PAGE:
Ann W. Richards Congress Avenue Bridge

Coordinates: 30°15′41″N 97°44′43″W / 30.26126°N 97.74531°W / 30.26126; -97.74531
From Wikipedia, the free encyclopedia
Ann W. Richards Congress Avenue Bridge
Coordinates30°15′41″N 97°44′43″W / 30.26126°N 97.74531°W / 30.26126; -97.74531
CarriesMotor vehicles, pedestrians, and bicycles
CrossesLady Bird Lake
LocaleAustin, Texas
Official nameAnn W. Richards Congress Avenue Bridge
Other name(s)Congress Avenue Bridge
South Congress Avenue Bridge
Maintained byCity of Austin
ID numberTXNBI 142270B00425007
DesignArch bridge
Total length945.9 feet (288.3 m)
Width60 feet (18 m)
Longest span119.1 feet (36.3 m)
OpenedApril 4, 1910
TollFree both ways
Another view of afternoon traffic on the Ann W. Richards Bridge in Austin, Texas (2013)
The Richards Bridge at dusk
View from the Richards Bridge

The Ann W. Richards Congress Avenue Bridge (formerly known simply as the Congress Avenue Bridge) crosses over Lady Bird Lake in Austin, Texas. Before construction of the Longhorn Dam was completed in 1960, the bridge crossed the Colorado River from which Lady Bird Lake is impounded. The bridge was known as the Congress Avenue Bridge from the construction of the first span across the Colorado River at that location in the late 19th century until November 16, 2006, when the Austin City Council renamed the current bridge in honor of Ann W. Richards, the 45th Governor of Texas and a long-term resident of Austin. The bridge is a concrete arch bridge with three southbound and three northbound vehicle lanes and sidewalks on both sides of the bridge.

The bridge currently serves as a habitat for the world's largest urban bat colony. This particular colony is a maternity colony, which means it provides a roosting place for pregnant female bats during the spring season. The females then raise their pups in this location from mid-summer to fall. Male bats are not present under the bridge until after the pups are born.


The first bridge across the Colorado River in this location was constructed in 1869 or 1871. The original structure was a pontoon toll bridge. In 1875, a new wooden toll bridge was constructed across the river. Bridge construction was finished at a cost of $80,000; an additional $20,000 was used to macadamize dykes across lowlands and a culvert over Bouldin Branch. On one occasion, a herd of cattle caused a span 50 feet above the water to give way. Only a few cattle were rescued.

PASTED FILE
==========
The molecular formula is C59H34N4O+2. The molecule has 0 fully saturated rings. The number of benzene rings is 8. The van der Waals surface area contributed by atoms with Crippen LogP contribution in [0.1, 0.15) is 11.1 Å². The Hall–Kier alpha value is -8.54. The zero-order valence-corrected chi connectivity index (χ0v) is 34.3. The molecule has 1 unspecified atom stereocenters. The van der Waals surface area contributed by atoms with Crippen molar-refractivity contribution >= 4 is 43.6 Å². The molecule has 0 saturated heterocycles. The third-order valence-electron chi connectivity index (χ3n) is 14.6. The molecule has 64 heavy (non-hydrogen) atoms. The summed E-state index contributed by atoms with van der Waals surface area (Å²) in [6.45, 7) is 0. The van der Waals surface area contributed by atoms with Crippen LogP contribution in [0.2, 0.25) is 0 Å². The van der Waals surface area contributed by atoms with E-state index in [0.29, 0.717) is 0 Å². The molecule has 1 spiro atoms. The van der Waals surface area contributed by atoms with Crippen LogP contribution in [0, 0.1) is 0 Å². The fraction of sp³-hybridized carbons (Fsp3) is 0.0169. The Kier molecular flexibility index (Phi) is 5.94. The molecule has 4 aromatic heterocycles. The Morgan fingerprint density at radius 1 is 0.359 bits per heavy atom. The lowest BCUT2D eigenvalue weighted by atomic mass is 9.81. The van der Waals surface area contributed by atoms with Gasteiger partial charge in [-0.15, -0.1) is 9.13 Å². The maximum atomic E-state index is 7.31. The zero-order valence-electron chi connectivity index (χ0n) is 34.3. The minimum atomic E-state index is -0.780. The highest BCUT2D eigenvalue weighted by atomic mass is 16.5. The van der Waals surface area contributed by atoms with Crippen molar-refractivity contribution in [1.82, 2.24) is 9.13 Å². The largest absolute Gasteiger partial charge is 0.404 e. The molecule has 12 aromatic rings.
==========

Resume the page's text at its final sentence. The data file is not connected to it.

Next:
On January 22, 1884, a modern iron bridge funded by private interests was opened at a cost of $74,000. There were sufficient spans to allow for the highest stage of overflow when the river flooded. The bridge was designed and built by engineer C. Q. Horton. The bridge was purchased by the Travis County Road and Bridge Co. and the City of Austin on June 18, 1886. By 1891, the Travis County Road and Bridge Co. refused to care for the bridge, and Travis County Commissioners negotiated an agreement whereby the City of Austin assumed complete control of the operation of the bridge. The city was forced to repair the bridge in 1892 and again in 1897, when the city paid half the cost for reflooring, a task that took until 1901 to complete. The bridge was repainted in 1902.

By 1908, traffic across the bridge had increased to the point where a new bridge was needed. Plans for a new concrete arch bridge were drawn as follows: "New Bridge: 910 FT Long iron bridge; 6 spans { 5-150FT Long, 1-160, 27 FT. Tall, 18 FT. Roadway, Bridge Piers are 45 FT. above ground. Will be built by King Bridge Co. of Cleveland, Ohio. Strength: 2,000 LBS per FT. – But was built four times as strong".[citation needed] The new bridge was opened on April 4, 1910, at a final cost of $208,950.10. Sections of the old iron bridge were later used in 1915 and 1922 to rebuild the bridge at nearby Moore's Crossing.

The bridge was rehabilitated in 1980.[1]